A NEW housing development planned for green belt land on the outskirts of Edinburgh has been recommended for refusal by city planners, despite the developers’ pledge to donate £600,000 towards apprenticeships.
Sheratan intends to build 110 homes at the Edmonstone Estate near the Royal Infirmary in the south of the Capital, a quarter of which would be earmarked as affordable housing.
The estate, which comprises a large walled garden and a separate field, had been planned for a care home, but when plans later collapsed the new housing proposals were drawn up.
However, officials have urged members of the city’s planning committee to reject the bid, arguing that there is enough land earmarked for development and that, at present, no need to use green belt.
Sheratan has pledged £100,000 every year to support apprenticeships in Craigmillar through the Edinburgh Guarantee scheme, which finds paid internships in the public and private sectors for school leavers unable to find job or university course.
Around 200 jobs would also be created during construction. Community leaders have also backed the bid, and Terry Tweed, secretary of Craigmillar Community Council, urged councillors to go against officials and approve the homes.
He said: “There was already planning permission for the care home, so we don’t understand why it should be any different for homes. We have the ERI nearby and the bioquarter being developed and the people coming to work in these places need somewhere to live.
“We also dispute that it is proper green belt land. I’m all for defending green belt when it is something of value but this is substandard scrub of a low grade.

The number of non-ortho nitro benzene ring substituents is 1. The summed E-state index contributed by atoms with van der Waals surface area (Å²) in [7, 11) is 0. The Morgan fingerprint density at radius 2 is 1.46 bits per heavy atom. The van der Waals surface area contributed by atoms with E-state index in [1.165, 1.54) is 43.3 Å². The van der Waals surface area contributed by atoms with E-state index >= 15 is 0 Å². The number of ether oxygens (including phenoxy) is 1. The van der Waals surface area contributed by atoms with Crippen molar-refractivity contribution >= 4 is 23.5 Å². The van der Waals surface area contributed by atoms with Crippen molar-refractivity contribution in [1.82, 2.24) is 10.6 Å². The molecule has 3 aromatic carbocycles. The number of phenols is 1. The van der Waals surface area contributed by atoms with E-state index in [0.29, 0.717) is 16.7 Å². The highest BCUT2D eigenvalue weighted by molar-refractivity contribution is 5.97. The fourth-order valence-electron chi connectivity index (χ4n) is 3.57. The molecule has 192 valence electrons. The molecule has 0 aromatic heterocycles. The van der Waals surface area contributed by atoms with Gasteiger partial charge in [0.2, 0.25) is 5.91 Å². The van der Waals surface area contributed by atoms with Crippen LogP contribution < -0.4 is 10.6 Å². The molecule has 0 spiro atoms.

“We’ve had a promise from the Edinburgh Guarantee people that the money will be spend in Craigmillar, creating apprenticeships and employment opportunities and that’s needed in our area.”
If approved, 63 new two-storey residential properties would be built on the eight acre field, comprising a mix of semi-detached and detached properties with three, four and five bedrooms and private garden.
In the walled garden, a total of 47 homes, including 28 affordable, would be constructed comprising a mix of one, two and three-bedroom flats and houses and including seven disabled access flats.
John Bury, head of planning at Edinburgh City Council, told councillors there were “no compelling reasons to override the strong policy presumption against development in the green belt”.
Sheratan have argued that while in the green belt, the principle of development has already been established when plans for the axed care home were approved. They said this made it different from other related sites in the city.
Speaking on behalf of the firm, Ewan McIntyre, of EMA Architects, said: “This is a project that is not only highly deliverable in terms of housing and infrastructure, but will also serve to provide much-needed chances of employment for young people in the area.”